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In the Soviet Union, every candidate for the parliament is a front-runner

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For a man in the heat of an election campaign, Valery Saikin looks decidedly relaxed. He has the distinctive poise and self-assuredness of a front-runner as he fields questions from the press and makes a few promises about what he'll do once he takes office.

Such self-confidence is somewhat understandable, since he is the only candidate in the race and his election is virtually guaranteed. What's more, he won't have any campaign debts - the government pays for those.

The fact that he is a known communist won't hurt him in the least. After all, the Communist Party is the only legal political party in his country. And if the recent historical pattern is followed, Saikin will probably get a voter turnout around 99.9 percent on Sunday.

Those in the middle of the American election campaign - the candidates with numbed hands and the voters with numbed eardrums - might not recognize it, but the USSR is also in the midst of a campaign. The contrast with the one in America couldn't be more drastic.

Saikin, head of the Zil automotive enterprise here - which makes, among other products, the limousines that whisk Communist Party power brokers through traffic - is one of some 1,500 people ''running'' for a seat in the Supreme Soviet, nominally this country's parliament.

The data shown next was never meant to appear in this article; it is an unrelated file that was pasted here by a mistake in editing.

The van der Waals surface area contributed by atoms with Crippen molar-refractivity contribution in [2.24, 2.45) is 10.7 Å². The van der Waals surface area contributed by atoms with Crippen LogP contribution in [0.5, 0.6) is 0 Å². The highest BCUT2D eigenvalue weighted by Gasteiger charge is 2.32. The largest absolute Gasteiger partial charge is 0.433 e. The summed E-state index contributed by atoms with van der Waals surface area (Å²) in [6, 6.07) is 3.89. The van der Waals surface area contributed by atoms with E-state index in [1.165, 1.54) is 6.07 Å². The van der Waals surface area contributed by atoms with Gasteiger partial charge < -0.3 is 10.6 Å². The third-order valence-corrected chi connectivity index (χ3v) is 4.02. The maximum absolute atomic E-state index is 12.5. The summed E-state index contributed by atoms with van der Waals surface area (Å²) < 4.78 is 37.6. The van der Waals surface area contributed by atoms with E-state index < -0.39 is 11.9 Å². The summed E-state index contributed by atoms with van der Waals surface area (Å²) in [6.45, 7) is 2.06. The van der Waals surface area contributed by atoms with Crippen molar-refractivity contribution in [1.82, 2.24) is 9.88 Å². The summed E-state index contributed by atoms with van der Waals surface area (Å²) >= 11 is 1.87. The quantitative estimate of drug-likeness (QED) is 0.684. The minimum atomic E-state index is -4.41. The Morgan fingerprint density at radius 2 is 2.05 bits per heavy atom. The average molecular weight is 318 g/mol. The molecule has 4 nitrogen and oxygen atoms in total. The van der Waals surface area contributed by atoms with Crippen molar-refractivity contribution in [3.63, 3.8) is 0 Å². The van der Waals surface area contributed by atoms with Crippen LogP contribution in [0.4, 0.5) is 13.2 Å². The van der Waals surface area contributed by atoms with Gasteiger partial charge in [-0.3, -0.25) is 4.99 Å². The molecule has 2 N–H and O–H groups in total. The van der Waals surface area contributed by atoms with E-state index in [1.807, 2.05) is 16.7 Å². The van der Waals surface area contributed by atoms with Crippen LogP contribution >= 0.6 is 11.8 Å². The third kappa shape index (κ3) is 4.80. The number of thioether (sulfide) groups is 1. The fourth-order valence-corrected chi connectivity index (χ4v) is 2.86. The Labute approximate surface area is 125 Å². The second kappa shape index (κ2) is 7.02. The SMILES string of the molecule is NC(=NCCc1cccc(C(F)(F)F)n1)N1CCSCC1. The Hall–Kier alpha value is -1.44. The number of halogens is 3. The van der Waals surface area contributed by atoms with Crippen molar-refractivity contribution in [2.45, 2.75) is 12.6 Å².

The word ''running'' is put in quotation marks because there is, in fact, no contest. The results are known before the voters go to the polls. And the word ''nominally'' is used because, although officially the highest legislative authority in the Soviet Union, the Supreme Soviet does little more than give unanimous and unwavering approval to decisions made by the Communist Party leadership.

Despite this, Soviet officials bristle at the suggestion that their elections are inferior to those in Western democracies.

On the contrary, says one official, ''We believe this system is more logical.''

How's that?

''We think the possibility of making a wrong choice is reduced because we make the choice before the election,'' he says.

Primaries and caucuses are unfamiliar to the average Russian. A bit of background is clearly in order.

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